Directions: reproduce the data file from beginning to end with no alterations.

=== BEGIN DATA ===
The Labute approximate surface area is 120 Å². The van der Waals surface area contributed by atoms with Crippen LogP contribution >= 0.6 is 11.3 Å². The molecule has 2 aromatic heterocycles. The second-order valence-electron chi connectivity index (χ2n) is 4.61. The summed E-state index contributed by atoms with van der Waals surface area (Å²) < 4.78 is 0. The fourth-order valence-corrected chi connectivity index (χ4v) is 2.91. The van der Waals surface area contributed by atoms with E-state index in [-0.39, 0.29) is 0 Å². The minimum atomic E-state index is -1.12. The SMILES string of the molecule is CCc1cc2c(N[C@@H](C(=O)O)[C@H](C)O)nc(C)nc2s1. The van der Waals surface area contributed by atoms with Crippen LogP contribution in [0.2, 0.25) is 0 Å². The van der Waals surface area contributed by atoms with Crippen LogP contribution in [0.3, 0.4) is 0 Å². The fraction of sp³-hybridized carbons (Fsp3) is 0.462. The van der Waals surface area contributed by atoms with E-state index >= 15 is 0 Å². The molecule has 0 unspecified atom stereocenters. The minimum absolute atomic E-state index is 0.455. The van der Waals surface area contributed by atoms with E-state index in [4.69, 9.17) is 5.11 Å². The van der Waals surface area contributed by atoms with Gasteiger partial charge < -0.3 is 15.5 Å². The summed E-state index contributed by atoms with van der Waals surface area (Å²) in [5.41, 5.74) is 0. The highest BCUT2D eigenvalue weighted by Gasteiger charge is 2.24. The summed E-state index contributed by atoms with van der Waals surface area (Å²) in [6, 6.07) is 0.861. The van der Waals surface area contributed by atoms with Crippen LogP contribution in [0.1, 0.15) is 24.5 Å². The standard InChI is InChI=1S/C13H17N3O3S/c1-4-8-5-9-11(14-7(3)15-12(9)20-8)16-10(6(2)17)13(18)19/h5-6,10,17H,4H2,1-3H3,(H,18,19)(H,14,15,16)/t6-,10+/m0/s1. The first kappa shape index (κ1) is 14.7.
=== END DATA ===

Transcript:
The Labute approximate surface area is 120 Å². The van der Waals surface area contributed by atoms with Crippen LogP contribution >= 0.6 is 11.3 Å². The molecule has 2 aromatic heterocycles. The second-order valence-electron chi connectivity index (χ2n) is 4.61. The summed E-state index contributed by atoms with van der Waals surface area (Å²) < 4.78 is 0. The fourth-order valence-corrected chi connectivity index (χ4v) is 2.91. The van der Waals surface area contributed by atoms with E-state index in [-0.39, 0.29) is 0 Å². The minimum atomic E-state index is -1.12. The SMILES string of the molecule is CCc1cc2c(N[C@@H](C(=O)O)[C@H](C)O)nc(C)nc2s1. The van der Waals surface area contributed by atoms with Crippen LogP contribution in [0.2, 0.25) is 0 Å². The van der Waals surface area contributed by atoms with Crippen LogP contribution in [0.3, 0.4) is 0 Å². The fraction of sp³-hybridized carbons (Fsp3) is 0.462. The van der Waals surface area contributed by atoms with E-state index >= 15 is 0 Å². The molecule has 0 unspecified atom stereocenters. The minimum absolute atomic E-state index is 0.455. The van der Waals surface area contributed by atoms with E-state index in [4.69, 9.17) is 5.11 Å². The van der Waals surface area contributed by atoms with Gasteiger partial charge < -0.3 is 15.5 Å². The summed E-state index contributed by atoms with van der Waals surface area (Å²) in [5.41, 5.74) is 0. The highest BCUT2D eigenvalue weighted by Gasteiger charge is 2.24. The summed E-state index contributed by atoms with van der Waals surface area (Å²) in [6, 6.07) is 0.861. The van der Waals surface area contributed by atoms with Crippen LogP contribution in [0.1, 0.15) is 24.5 Å². The standard InChI is InChI=1S/C13H17N3O3S/c1-4-8-5-9-11(14-7(3)15-12(9)20-8)16-10(6(2)17)13(18)19/h5-6,10,17H,4H2,1-3H3,(H,18,19)(H,14,15,16)/t6-,10+/m0/s1. The first kappa shape index (κ1) is 14.7.